`Vec3 Physics::getSeparationVector(const Body *body, const Vec3 &pos, const Vec3 &vel) const{ bool loop = true; float m = margin(); Gjk gjk; Vec3 result = pos + vel; ex_vector` colliders = potentialColliders(body); int it = 0; while(loop && it++ < 5) { loop = false; Matrix transform = translationMatrix(result); for(auto &c: colliders) { if(gjk.intersect(body->shape(), transform, c->shape(), c->transform(), m)) { Vec3 v; if(!gjk.intersect(body->shape(), transform, c->shape(), c->transform(), 0)) { Gjk::Result r = gjk.closestVector(body->shape(), transform, c->shape(), c->transform(), 0); if(r.solved()) { v = normalizeVector(r.vector()) * ((m * 2.0f) - vectorLength(r.vector())); } else { v = gjk.sampledVector(body->shape(), transform, c->shape(), c->transform(), m).vector(); } } else { v = gjk.sampledVector(body->shape(), transform, c->shape(), c->transform(), m).vector(); } result += v; transform = translationMatrix(result); loop = true; } } } return result - (pos + vel);}

GJK can return the closest distance of two non-intersecting shapes, but cannot do so once the shapes are intersecting. There is an algorithm called EPA for this, but for now I'm using the approach that Bullet takes which is to shrink the shapes slightly by a margin, then see if the original shapes intersect, but the shrunk shapes don't, in which case we can use the closest distance of the shrunk shapes to work out the minimum translation vector. This works for shallow collisions.In the (rare) case of deeper penetrations we fall back on using sampled vectors around a unit sphere which gives a slightly inaccurate result, although can be quite accurate on polyhedra since we can prime this vector set with the face normals of the shapes. But we try to avoid pentrations deeper than the margin anyway so this is rarely called and more an escape from an unexpected condition.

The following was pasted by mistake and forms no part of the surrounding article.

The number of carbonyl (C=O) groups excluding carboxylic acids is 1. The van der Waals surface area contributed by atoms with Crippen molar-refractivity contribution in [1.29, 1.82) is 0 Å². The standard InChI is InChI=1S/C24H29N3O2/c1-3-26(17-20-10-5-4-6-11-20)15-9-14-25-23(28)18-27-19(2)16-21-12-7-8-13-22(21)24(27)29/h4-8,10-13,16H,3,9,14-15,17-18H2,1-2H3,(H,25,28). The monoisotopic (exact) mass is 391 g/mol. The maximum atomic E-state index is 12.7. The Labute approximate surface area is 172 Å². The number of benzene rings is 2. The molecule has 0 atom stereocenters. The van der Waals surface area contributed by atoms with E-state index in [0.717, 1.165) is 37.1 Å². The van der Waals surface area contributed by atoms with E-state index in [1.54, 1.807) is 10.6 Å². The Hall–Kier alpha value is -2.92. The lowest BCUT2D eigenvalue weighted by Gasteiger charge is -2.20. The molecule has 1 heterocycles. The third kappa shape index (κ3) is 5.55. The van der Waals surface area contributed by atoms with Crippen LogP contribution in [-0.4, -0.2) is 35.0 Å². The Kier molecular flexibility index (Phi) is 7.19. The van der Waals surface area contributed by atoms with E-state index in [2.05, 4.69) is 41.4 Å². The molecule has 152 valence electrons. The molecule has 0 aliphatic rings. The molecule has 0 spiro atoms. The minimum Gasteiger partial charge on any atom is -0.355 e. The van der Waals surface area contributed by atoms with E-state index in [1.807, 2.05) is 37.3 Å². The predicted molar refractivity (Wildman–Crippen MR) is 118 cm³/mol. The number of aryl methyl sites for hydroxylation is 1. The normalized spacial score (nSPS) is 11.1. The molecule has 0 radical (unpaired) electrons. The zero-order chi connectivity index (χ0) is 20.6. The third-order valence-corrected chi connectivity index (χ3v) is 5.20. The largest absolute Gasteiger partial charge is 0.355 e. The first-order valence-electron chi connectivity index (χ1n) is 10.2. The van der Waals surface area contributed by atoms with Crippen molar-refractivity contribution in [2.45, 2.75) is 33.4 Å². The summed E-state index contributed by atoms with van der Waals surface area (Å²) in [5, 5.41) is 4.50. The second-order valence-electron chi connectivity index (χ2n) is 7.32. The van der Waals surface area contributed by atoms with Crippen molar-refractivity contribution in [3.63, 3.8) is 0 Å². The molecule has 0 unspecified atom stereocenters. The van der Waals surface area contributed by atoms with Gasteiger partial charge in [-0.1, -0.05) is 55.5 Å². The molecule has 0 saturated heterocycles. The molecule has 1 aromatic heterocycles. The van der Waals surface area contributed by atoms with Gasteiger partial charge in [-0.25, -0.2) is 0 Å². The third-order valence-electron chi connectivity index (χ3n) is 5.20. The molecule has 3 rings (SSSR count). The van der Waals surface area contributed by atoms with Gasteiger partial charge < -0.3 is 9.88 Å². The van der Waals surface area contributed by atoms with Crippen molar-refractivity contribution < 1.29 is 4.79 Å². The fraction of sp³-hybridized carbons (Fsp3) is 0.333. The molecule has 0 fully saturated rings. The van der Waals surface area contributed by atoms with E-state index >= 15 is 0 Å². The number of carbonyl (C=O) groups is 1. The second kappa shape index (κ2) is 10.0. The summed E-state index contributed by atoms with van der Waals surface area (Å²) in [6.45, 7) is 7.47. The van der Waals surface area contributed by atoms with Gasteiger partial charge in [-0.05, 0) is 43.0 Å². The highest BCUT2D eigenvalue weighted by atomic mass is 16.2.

The looping is arbitrary. Resolving one collision can lead to penetrating with another shape as we all know too well, so a tradeoff against performance is to run the loop a few times to improve the final settled position. Seems to work pretty well for my needs in its current form, but did require a deeper understanding of the copy-paste approach I could have taken with the GJK for me to get right, so was well worth the time it took to understand.

The next thing I'm getting into is figuring out how to do a ray cast against a shape that I only have represented by support functions since I don't understand this at current but, as I said last time, I really want to get that figured out so my physics is consistently just using support functions to represent shapes since it makes everything else so clean and simple.